“About 52% women, roughly between the ages of 16-45 have masturbated at some point in their lives. It has no side effects and is a healthy habit to have, provided you don’t overdo it and maintain good hygiene. Healthy conversations about self-stimulation are not as common though.”

Coming of Age: Discovering Self-Pleasure

For 29-year-old lifestyle writer Fatima, the hand nozzle was her first insight into the world of masturbation:

“I was 14 then. When I used the hand spray in the shower once, I found that it aroused me. I then experimented with the shower head and it was an epiphany of sorts. I had no idea what the feeling was, except that it felt good.”

A raunchy description of masturbation in a Meg Cabot book led Ria, a 23-year-old United Nations employee to discover what this sensitivity in her nether region was.

“I can’t remember the name of it – but in the book, she had described what I was doing. It all made sense. After I read about it, I got even more excited.”

Sharon, who recently celebrated her 40th birthday, recollects reading Jackie Collins and Harold Robbins with the excitement of her 13-year-old self.

One of her school friends caught her reading The Stud by Collins and spread the word about her supposed delinquency:

“I was in class 8 and the entire class, except one girl, wouldn’t speak to me. I studied in an all-girls school and would practice volleyball in a boy’s school nearby. Word spread to them too and they started treating me differently. I lost friends then.”

Not everyone could ease themselves into the habit and accept the necessity for self-pleasure.

Neha, a 25-year-old engineer and social work says:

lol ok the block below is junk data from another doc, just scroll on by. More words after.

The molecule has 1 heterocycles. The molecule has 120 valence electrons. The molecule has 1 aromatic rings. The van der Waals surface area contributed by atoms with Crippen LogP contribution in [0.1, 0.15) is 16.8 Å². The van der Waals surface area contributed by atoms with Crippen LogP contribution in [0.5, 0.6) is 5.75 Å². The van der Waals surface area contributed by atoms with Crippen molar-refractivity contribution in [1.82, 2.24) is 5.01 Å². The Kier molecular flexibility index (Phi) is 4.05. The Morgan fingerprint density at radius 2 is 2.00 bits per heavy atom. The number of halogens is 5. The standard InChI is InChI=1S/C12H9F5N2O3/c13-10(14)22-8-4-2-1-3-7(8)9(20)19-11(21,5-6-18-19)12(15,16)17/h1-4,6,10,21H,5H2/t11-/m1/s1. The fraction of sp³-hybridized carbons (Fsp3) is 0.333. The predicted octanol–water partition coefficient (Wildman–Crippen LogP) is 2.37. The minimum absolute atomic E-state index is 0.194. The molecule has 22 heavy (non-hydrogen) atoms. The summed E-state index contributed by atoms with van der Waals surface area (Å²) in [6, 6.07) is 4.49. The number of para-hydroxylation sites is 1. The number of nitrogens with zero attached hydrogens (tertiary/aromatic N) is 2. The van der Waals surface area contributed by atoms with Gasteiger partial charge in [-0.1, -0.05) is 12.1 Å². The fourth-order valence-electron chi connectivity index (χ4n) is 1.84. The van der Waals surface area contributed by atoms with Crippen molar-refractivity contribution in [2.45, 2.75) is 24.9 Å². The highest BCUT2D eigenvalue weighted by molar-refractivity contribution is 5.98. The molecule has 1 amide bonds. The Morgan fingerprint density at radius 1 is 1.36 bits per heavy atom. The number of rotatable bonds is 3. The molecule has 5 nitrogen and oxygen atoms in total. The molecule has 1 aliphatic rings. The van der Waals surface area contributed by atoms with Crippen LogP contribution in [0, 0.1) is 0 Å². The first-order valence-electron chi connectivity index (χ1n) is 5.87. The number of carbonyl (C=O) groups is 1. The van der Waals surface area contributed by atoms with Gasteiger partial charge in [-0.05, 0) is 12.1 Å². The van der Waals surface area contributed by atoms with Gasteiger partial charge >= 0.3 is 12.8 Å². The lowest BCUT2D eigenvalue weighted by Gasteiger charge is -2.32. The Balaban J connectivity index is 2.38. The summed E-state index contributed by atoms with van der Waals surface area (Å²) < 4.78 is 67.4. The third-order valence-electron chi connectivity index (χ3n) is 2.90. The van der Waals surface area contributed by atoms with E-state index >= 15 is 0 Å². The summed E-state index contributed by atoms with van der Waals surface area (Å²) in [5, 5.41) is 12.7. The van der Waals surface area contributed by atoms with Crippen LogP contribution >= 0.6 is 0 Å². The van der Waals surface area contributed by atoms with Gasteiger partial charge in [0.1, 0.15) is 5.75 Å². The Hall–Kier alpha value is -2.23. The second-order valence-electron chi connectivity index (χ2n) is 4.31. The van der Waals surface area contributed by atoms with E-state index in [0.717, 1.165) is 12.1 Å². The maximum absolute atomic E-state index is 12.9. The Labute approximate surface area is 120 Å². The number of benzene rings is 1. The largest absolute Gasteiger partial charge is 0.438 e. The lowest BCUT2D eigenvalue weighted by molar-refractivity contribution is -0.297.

“I was ashamed that I was indulging in what people on these ‘dirty’ websites do. I kept my masturbation habit a secret.”

“My parents couldn’t know I was surfing the net for or indulging in these ‘obscene’ activities.”

23-year-old research student Prerna’s story is a little different, which is the biggest fear of any adolescent, never mind an Indian one. She recalls when her secret got busted:

“My parents caught me masturbating once and were scandalised.  I was 12. They just shouted at me and did not talk about it after.”

Why do Women Indulge in Masturbation?

Masturbation was a way for Mahima to come out of post-divorce celibacy.

“My ex-husband and I had sex at least once a day. After my divorce, for a good two years, I found myself disinterested in sex. I was emotionally and physically exhausted.”

Incidentally, a little experimentation on an aeroplane changed that for her.

“It was a very out-of-the-blue decision. I have been generous to my tropical paradise since though.”

Mahima says with a grin.

Neha found masturbation when she decided to explore porn for the first time at the age of 11 and says:

“I do it almost three times a week. Especially when I am bored or sometimes when I am stressed.”

Ria struggles to contain a chuckle when describing her experience of also turning to pornography for advice.

“The adult film industry is dominated by men. Most of the videos of women masturbating are exaggerated and look nothing like what I do to myself.”

Not many women have this luxury. While sex is becoming a living room conversation, personal habits like masturbation are still tucked behind the curtains of sexual deviance and obsession.

Fatima vouches for this thought process as she explains her equation with her parents, saying:

“My folks are pretty open about many things including relationships and making dirty jokes. Masturbation though is something we don’t talk about because it’s a private thing. What you do for your own pleasure need not be necessarily discussed with your parents, of all the people.”